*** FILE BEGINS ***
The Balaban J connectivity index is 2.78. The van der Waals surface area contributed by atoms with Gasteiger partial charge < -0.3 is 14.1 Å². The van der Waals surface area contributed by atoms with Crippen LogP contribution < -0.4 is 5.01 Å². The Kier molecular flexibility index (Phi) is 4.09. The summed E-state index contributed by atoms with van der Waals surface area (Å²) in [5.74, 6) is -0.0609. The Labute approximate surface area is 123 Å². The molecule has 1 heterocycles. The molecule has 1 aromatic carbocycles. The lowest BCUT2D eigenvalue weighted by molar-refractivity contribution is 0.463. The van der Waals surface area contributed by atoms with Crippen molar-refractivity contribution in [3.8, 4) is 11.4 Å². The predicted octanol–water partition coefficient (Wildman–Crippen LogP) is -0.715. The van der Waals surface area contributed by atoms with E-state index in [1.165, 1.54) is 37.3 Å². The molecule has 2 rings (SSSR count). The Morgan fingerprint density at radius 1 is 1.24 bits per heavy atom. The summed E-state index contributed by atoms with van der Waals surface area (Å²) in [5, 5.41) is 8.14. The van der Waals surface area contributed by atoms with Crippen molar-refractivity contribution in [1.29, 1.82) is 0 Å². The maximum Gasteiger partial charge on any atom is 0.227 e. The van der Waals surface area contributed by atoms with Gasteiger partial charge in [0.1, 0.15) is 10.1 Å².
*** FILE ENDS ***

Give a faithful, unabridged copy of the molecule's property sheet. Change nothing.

The Balaban J connectivity index is 2.78. The van der Waals surface area contributed by atoms with Gasteiger partial charge < -0.3 is 14.1 Å². The van der Waals surface area contributed by atoms with Crippen LogP contribution < -0.4 is 5.01 Å². The Kier molecular flexibility index (Phi) is 4.09. The summed E-state index contributed by atoms with van der Waals surface area (Å²) in [5.74, 6) is -0.0609. The Labute approximate surface area is 123 Å². The molecule has 1 heterocycles. The molecule has 1 aromatic carbocycles. The lowest BCUT2D eigenvalue weighted by molar-refractivity contribution is 0.463. The van der Waals surface area contributed by atoms with Crippen molar-refractivity contribution in [3.8, 4) is 11.4 Å². The predicted octanol–water partition coefficient (Wildman–Crippen LogP) is -0.715. The van der Waals surface area contributed by atoms with E-state index in [1.165, 1.54) is 37.3 Å². The molecule has 2 rings (SSSR count). The Morgan fingerprint density at radius 1 is 1.24 bits per heavy atom. The summed E-state index contributed by atoms with van der Waals surface area (Å²) in [5, 5.41) is 8.14. The van der Waals surface area contributed by atoms with Crippen molar-refractivity contribution in [1.29, 1.82) is 0 Å². The maximum Gasteiger partial charge on any atom is 0.227 e. The van der Waals surface area contributed by atoms with Gasteiger partial charge in [0.1, 0.15) is 10.1 Å².